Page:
We love food, fashion, fun, and technology — as well as the combination of all four. Scottsdale League for the Arts hosts the Scottsdale Culinary Festival, which is the longest-running culinary festival in the country, and our team is lucky enough to be helping them this year. We love to be creative and it has given us a chance to work on some really fun events for a good cause. Another one of our clients, Jake’s Unlimited, just won the Top Family Entertainment Center in the World at the IAAPA conference, so that’s pretty amazing. Our team has been working diligently to help Jake’s Unlimited with a re-brand and to continue to gain recognition in the FEC space. To top it off, one of our longest clients, RAR Hospitality, continues to grow its portfolio of over 20 hotels, and we are so excited to be a part of their journey.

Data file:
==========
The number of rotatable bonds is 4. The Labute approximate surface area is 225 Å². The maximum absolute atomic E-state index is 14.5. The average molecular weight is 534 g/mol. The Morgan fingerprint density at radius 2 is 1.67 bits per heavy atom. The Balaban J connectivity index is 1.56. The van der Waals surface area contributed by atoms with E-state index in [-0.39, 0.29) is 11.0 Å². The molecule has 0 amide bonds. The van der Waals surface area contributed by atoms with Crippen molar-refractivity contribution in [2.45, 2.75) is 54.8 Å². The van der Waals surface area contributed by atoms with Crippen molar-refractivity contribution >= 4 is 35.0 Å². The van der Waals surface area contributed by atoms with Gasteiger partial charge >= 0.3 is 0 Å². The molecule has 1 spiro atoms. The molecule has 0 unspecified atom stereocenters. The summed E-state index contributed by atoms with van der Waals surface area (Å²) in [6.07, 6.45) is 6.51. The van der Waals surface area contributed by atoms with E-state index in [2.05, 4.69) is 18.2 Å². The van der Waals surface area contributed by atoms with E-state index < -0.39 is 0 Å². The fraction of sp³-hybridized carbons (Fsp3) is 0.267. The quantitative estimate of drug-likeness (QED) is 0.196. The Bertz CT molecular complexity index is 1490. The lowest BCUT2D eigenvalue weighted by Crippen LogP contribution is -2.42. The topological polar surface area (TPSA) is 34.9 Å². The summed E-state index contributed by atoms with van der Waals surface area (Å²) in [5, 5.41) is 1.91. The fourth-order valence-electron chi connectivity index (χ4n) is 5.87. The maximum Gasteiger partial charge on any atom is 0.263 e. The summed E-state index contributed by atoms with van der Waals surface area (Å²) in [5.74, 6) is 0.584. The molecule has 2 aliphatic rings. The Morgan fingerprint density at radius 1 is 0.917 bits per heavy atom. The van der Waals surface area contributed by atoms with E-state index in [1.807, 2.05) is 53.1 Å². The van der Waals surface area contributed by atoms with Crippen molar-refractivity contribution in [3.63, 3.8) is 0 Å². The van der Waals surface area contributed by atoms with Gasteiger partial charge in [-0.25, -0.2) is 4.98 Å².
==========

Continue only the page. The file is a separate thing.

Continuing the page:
Based on your personal experience, what advice would you give to young people considering a career in PR?

PR is a demanding job — I read somewhere that it was one of the top 10 most stressful jobs in America, somewhere alongside firefighters and ER surgeons. That being said, each day brings a new and exciting adventure. It is a job that you truly have to love to be good at. I would highly suggest anyone considering the career path to find an internship that allows for hands-on experience. Our internship program is set up like a mentorship, in that we pair all of our interns with an Account Executive and allow them to dive into their accounts and learn how the PR world really works. Sometimes we will have interns that find their passions (and we love to hire these people), and sometimes we have people that realize it isn’t for them. The best thing you can do is jump in, give it your all and really understand for yourself if you can hang in this fast-paced environment.

You are known as a master networker. Can you share some tips on great networking?